Are you importing a vehicle from outside the EU?
If you move to the Netherlands and bring your car with you as a so-called ‘moving article,’ you can keep your registration plates for 6 months. After that, you have to apply for Dutch vehicle registration at the RDW. The rules when requesting vehicle registration for a vehicle from inside a non-EU/EFTA country are stringent. Your vehicle must be approved by the RDW and it requires a physical inspection. Learn more about the registration rules and application process.
When importing a newly-bought vehicle from outside the EU, you will also have to pay customs duty.
Are you importing a vehicle from inside the EU?
The rules when requesting vehicle registration for a vehicle from inside an EU or European Free Trade Association country are different from those when requesting registration for a vehicle from outside the EU or EFTA member states. For example, if your vehicle still has a valid foreign vehicle approval (APK), then the RDW can take over this expiration date. Learn more about the rules and application process.
Obligations that come with a Dutch vehicle registration
If you have a vehicle registered to your name in the Netherlands, you need to meet certain obligations for that vehicle. They involve:
- From the moment the vehicle is registered in your name, the vehicle must have third party insurance (according to the Dutch Motor Insurance Liability Act (Dutch WAM)). Exception: trailers up to and including 3,500 kg have insurance based on the towing vehicle.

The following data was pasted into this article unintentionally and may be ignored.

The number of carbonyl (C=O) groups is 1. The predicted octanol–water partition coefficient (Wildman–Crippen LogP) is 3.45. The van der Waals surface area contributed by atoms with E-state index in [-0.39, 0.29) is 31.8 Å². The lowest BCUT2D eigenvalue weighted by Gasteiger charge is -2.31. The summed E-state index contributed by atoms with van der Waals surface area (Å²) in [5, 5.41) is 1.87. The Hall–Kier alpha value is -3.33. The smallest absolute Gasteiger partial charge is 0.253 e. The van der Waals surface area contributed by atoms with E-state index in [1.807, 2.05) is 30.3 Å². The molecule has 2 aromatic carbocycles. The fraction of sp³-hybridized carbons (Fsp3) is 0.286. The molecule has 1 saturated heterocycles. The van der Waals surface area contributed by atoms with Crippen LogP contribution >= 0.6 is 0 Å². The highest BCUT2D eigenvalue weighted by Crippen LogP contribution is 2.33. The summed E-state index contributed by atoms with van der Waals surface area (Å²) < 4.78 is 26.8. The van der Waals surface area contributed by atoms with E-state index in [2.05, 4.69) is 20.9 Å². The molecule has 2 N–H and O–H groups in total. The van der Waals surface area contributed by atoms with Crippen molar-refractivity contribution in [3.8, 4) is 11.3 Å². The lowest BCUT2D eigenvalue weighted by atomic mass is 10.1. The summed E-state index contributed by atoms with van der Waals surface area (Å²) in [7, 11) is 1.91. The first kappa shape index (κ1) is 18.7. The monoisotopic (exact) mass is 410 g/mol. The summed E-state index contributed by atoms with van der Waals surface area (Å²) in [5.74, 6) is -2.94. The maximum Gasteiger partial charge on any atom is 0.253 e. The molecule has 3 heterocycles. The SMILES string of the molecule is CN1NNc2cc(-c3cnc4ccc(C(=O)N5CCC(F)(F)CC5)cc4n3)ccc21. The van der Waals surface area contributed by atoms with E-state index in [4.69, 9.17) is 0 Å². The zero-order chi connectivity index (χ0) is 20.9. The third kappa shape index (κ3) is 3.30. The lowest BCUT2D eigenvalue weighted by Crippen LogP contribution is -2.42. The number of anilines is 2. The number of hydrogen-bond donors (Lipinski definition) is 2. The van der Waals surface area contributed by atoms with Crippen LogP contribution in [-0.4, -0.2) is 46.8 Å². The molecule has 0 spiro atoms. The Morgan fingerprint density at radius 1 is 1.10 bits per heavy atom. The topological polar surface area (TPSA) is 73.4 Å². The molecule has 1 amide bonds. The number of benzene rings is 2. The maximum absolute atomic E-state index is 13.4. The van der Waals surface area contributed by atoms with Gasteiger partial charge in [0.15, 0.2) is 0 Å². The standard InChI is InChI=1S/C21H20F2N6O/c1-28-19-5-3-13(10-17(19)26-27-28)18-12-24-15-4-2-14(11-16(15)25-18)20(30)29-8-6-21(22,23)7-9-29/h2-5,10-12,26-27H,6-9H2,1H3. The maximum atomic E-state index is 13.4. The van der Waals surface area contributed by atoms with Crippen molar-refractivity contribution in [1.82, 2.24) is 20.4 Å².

- The vehicle needs to have approved periodic motor vehicle test (APK). This does not apply to motorcycles, mopeds, and trailers/caravans up to and including 3,500 kg.
- You need to pay private vehicle and motorcycle tax (bpm). This applies to passenger cars, vans, trucks, and motorcycles.
- You will need to pay motor vehicle tax (aka road tax, motorrijtuigenbelasting or wegenbelasting in Dutch).
- Your vehicle needs to carry correct registration plates.
You can find more exhaustive information on the obligations for vehicle owners on the RDW website.
Is your car for private or company use?
When you use a car for business purposes, it is not automatically a company car. If you register in the Netherlands as a sole proprietor or a cooperative, you cannot register your car as a company car. It is important that you find out into which category your car falls, as this affects your income tax and VAT.
Do you have a private car or a company car?
- If your personal use of the car exceeds 500 kilometres per year, you can opt to let it remain your private property.
- If your personal use of the car is less than 500 kilometres per year, then for income tax purposes you own a company car. Different rules apply.